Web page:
But now—seventeen years later— there is an entire generation who did not live through this tragedy.
That is one of the reasons why this anniversary is so important: Every year, we must pause to reflect on the events of 9/11, so the next generation and those still to come will never forget the attacks against our country, and the commitment we made to protect it.
And we must remain ever on guard. As I have said, power vacuums are springing up across the globe and are quickly being filled by hostile nation-states, terrorists, and transnational criminals. They all share a common goal: they want to disrupt our way of life. They seek to incite chaos, instability, and violence.
But, today, I choose to focus—not on the actions of our enemies—but on the courage and resilience of the American people. Because through all the darkness, we saw resolute rays of light.
That morning we saw first responders running towards burning buildings and then in the days that followed, they came from across the country to help with search and rescue operations. Individuals donated their time and money to survivors and families of the victims. And citizens waited in lines around the block to give blood.
In our darkest hour, we saw real heroism...and we saw hope.
Our rallying cry was marked not by anger but by unified determination: “United We Stand” was written in sidewalk chalk, on bumper stickers, and in the hearts of all Americans who pledged not to be intimidated by evil.
Born from that commitment and that relentless resilience was the Department of Homeland Security.
In fact, it was the events of that day that inspired me to leave my job as a practicing attorney in Texas, and return to Washington to serve my country. It was a calling—a need to serve.
So in 2002, I joined many of you here and took a job at TSA. In the days, months, and years after 9/11, the hours were long and the scrutiny was intense, but the sense of service was strong.
We are now many years from a pivotal moment that gave us a permanent mission. But we will not let time nor space dull our memories or weaken our resolve.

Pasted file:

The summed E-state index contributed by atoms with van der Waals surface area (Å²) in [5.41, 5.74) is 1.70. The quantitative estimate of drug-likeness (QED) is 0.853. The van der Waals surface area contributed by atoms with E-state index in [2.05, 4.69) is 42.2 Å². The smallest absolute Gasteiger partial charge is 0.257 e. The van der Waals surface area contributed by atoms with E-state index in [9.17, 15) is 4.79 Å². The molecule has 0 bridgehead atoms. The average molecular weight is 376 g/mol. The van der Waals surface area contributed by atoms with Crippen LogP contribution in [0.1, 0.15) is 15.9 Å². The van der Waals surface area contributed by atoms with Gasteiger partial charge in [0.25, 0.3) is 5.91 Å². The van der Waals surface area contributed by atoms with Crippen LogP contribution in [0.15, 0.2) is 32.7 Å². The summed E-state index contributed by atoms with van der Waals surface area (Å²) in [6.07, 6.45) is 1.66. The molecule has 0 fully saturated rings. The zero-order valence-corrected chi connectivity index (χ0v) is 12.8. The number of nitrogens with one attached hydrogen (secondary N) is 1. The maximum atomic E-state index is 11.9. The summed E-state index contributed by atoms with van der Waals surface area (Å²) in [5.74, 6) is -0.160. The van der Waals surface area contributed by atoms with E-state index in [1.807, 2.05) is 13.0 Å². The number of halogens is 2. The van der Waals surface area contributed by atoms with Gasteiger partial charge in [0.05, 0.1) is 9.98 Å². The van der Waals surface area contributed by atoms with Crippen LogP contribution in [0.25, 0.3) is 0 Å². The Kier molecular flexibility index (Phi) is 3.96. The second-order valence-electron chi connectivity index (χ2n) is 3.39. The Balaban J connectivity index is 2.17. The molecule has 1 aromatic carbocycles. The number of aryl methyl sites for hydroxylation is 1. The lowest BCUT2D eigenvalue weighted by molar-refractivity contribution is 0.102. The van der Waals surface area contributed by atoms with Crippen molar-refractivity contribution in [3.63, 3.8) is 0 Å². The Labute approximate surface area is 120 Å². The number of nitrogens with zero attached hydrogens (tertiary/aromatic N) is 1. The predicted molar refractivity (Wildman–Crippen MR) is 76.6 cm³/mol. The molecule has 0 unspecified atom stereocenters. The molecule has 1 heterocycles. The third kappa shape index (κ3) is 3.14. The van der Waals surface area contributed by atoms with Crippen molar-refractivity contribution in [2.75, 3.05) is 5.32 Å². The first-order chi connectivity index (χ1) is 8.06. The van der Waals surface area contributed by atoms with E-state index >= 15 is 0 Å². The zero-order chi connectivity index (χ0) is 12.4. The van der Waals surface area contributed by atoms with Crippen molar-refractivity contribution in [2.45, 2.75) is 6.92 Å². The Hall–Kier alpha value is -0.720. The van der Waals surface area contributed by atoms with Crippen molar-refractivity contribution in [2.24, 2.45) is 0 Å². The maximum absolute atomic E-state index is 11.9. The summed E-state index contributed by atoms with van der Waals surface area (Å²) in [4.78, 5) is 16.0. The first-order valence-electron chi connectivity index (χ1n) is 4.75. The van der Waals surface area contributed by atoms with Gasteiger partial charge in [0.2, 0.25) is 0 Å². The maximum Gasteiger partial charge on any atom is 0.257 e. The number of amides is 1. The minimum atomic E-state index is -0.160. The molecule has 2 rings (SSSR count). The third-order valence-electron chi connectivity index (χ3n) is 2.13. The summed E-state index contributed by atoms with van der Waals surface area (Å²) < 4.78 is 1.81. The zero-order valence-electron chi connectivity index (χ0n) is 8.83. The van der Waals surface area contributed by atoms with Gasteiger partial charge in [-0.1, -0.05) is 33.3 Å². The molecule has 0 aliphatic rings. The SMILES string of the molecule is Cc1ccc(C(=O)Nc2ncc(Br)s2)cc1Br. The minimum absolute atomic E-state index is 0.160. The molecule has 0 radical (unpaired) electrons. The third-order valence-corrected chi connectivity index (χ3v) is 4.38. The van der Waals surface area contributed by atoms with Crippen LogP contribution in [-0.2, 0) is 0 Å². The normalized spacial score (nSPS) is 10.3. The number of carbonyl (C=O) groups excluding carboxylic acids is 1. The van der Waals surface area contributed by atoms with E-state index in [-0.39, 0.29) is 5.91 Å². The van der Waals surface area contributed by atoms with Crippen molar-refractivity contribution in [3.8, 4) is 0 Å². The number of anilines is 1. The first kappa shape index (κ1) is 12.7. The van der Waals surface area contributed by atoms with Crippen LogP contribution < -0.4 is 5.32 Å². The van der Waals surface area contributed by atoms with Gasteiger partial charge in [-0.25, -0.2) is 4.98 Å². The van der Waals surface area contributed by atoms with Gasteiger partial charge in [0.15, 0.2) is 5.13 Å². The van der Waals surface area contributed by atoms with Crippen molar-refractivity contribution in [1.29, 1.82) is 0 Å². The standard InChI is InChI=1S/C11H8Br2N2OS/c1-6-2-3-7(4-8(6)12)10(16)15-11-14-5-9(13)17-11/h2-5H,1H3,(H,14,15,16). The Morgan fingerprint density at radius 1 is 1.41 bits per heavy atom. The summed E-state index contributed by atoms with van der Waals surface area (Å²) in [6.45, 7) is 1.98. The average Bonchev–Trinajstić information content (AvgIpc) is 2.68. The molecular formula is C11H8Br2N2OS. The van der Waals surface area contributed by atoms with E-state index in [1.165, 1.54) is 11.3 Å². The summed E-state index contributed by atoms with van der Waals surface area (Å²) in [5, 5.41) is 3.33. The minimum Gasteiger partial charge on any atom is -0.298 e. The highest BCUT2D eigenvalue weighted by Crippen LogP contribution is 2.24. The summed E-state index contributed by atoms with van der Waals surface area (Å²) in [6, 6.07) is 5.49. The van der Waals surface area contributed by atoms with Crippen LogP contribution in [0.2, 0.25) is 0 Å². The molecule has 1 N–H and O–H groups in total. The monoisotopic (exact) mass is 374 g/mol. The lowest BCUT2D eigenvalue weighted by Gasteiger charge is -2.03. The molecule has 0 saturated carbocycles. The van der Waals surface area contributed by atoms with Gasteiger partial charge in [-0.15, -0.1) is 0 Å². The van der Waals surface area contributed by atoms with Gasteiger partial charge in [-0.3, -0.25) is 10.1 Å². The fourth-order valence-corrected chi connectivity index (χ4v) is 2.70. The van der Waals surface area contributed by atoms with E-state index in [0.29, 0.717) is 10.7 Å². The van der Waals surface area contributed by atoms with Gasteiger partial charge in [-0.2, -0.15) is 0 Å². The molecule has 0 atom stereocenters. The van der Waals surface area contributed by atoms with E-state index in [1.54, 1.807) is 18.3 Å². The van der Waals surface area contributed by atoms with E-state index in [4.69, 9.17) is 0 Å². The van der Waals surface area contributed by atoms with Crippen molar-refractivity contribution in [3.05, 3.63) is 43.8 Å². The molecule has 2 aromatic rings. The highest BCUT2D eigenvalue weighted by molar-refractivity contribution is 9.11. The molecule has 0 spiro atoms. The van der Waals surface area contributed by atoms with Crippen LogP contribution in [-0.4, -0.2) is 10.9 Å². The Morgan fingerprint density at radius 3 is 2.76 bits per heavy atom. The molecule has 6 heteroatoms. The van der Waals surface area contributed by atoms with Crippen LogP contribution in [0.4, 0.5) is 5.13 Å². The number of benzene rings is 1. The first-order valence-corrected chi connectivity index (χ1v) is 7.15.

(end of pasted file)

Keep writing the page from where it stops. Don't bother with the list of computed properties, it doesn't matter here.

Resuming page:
Today, we honor those we lost, thank those who serve, and remind each other what we fight to protect.
No terrorist movement—no force of evil—can erase what our nation stands for or undermine our way of life.
The cause of liberty is not just written into our founding documents; it is cast like a beacon- a sunbeam across the pages of history, serving as a guiding light to all who seek human dignity and freedom.
You all play a vital role in promoting that cause through your service and your example.
It is incredible to look back now and recognize all we have accomplished together since that day on 9/11.
It is because of the vigilance and dedication of TSA employees that our skies are safer.
It is because of the courage and commitment of the more than 240,000 DHS employees across the country that America is more secure.
I am forever proud of the brave men and women of DHS who go to work every day to fulfill the promise we made after 9/11. As DHS Secretary, I will continue to do all I can to support your unwavering efforts. And as an American, I thank you -- you and your families - who serve as you serve- have my deepest respect and gratitude.
Today, we recommit ourselves to our mission: With honor and integrity, we will safeguard the American people, our homeland, and our values.
God bless you and God bless the United States of America.
Good morning everyone.